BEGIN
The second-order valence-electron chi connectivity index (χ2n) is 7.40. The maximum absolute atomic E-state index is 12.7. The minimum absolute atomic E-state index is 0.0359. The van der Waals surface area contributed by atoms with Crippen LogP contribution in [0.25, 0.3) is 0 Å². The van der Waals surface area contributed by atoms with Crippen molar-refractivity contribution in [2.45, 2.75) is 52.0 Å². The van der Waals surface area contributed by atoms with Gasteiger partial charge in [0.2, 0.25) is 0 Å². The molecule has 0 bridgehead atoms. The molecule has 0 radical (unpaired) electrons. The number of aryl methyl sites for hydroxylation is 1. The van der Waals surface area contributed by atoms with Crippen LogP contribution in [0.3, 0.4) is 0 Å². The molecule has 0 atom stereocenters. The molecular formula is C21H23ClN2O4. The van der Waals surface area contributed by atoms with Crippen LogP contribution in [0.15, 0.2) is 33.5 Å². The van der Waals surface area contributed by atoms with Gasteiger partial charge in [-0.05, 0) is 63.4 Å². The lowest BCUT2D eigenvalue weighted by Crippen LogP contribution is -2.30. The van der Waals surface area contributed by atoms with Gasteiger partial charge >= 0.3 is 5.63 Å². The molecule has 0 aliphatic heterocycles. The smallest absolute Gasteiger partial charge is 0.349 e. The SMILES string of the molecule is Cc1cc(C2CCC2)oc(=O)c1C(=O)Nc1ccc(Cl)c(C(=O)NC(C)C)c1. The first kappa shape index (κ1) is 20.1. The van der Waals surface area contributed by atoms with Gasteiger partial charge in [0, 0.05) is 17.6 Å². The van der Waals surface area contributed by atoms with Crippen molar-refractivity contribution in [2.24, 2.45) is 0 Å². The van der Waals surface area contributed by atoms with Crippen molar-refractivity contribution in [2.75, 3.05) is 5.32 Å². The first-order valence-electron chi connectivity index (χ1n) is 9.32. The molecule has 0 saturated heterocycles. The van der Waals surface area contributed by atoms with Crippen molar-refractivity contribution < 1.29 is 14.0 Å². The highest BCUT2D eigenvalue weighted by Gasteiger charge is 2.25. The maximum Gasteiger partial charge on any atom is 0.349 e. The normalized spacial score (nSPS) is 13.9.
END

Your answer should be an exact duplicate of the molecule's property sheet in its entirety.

The second-order valence-electron chi connectivity index (χ2n) is 7.40. The maximum absolute atomic E-state index is 12.7. The minimum absolute atomic E-state index is 0.0359. The van der Waals surface area contributed by atoms with Crippen LogP contribution in [0.25, 0.3) is 0 Å². The van der Waals surface area contributed by atoms with Crippen molar-refractivity contribution in [2.45, 2.75) is 52.0 Å². The van der Waals surface area contributed by atoms with Gasteiger partial charge in [0.2, 0.25) is 0 Å². The molecule has 0 bridgehead atoms. The molecule has 0 radical (unpaired) electrons. The number of aryl methyl sites for hydroxylation is 1. The van der Waals surface area contributed by atoms with Crippen LogP contribution in [0.3, 0.4) is 0 Å². The molecule has 0 atom stereocenters. The molecular formula is C21H23ClN2O4. The van der Waals surface area contributed by atoms with Crippen LogP contribution in [0.15, 0.2) is 33.5 Å². The van der Waals surface area contributed by atoms with Gasteiger partial charge in [-0.05, 0) is 63.4 Å². The lowest BCUT2D eigenvalue weighted by Crippen LogP contribution is -2.30. The van der Waals surface area contributed by atoms with Gasteiger partial charge >= 0.3 is 5.63 Å². The molecule has 0 aliphatic heterocycles. The smallest absolute Gasteiger partial charge is 0.349 e. The SMILES string of the molecule is Cc1cc(C2CCC2)oc(=O)c1C(=O)Nc1ccc(Cl)c(C(=O)NC(C)C)c1. The first kappa shape index (κ1) is 20.1. The van der Waals surface area contributed by atoms with Gasteiger partial charge in [0, 0.05) is 17.6 Å². The van der Waals surface area contributed by atoms with Crippen molar-refractivity contribution in [2.24, 2.45) is 0 Å². The van der Waals surface area contributed by atoms with Crippen molar-refractivity contribution in [2.75, 3.05) is 5.32 Å². The first-order valence-electron chi connectivity index (χ1n) is 9.32. The molecule has 0 saturated heterocycles. The van der Waals surface area contributed by atoms with Crippen molar-refractivity contribution < 1.29 is 14.0 Å². The highest BCUT2D eigenvalue weighted by Gasteiger charge is 2.25. The maximum Gasteiger partial charge on any atom is 0.349 e. The normalized spacial score (nSPS) is 13.9.